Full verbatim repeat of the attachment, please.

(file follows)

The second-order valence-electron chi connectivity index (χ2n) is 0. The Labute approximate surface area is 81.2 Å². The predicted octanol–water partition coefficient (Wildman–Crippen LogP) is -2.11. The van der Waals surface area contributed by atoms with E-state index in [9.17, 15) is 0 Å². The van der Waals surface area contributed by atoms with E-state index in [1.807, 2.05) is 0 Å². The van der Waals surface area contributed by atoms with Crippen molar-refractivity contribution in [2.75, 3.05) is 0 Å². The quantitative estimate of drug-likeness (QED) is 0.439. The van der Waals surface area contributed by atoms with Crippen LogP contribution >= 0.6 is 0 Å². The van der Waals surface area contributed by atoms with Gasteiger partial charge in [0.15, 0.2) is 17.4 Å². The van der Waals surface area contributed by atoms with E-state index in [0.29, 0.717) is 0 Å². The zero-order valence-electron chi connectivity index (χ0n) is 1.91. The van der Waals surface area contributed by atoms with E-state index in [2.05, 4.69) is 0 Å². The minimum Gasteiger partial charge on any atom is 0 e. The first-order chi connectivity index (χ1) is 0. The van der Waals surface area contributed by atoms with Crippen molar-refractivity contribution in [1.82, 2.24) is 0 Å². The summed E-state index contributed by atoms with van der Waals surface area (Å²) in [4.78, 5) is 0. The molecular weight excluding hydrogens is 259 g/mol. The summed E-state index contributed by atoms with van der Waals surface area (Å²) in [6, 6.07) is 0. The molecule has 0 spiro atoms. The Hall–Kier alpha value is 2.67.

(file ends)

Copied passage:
The second-order valence-electron chi connectivity index (χ2n) is 0. The Labute approximate surface area is 81.2 Å². The predicted octanol–water partition coefficient (Wildman–Crippen LogP) is -2.11. The van der Waals surface area contributed by atoms with E-state index in [9.17, 15) is 0 Å². The van der Waals surface area contributed by atoms with E-state index in [1.807, 2.05) is 0 Å². The van der Waals surface area contributed by atoms with Crippen molar-refractivity contribution in [2.75, 3.05) is 0 Å². The quantitative estimate of drug-likeness (QED) is 0.439. The van der Waals surface area contributed by atoms with Crippen LogP contribution >= 0.6 is 0 Å². The van der Waals surface area contributed by atoms with Gasteiger partial charge in [0.15, 0.2) is 17.4 Å². The van der Waals surface area contributed by atoms with E-state index in [0.29, 0.717) is 0 Å². The zero-order valence-electron chi connectivity index (χ0n) is 1.91. The van der Waals surface area contributed by atoms with E-state index in [2.05, 4.69) is 0 Å². The minimum Gasteiger partial charge on any atom is 0 e. The first-order chi connectivity index (χ1) is 0. The van der Waals surface area contributed by atoms with Crippen molar-refractivity contribution in [1.82, 2.24) is 0 Å². The summed E-state index contributed by atoms with van der Waals surface area (Å²) in [4.78, 5) is 0. The molecular weight excluding hydrogens is 259 g/mol. The summed E-state index contributed by atoms with van der Waals surface area (Å²) in [6, 6.07) is 0. The molecule has 0 spiro atoms. The Hall–Kier alpha value is 2.67.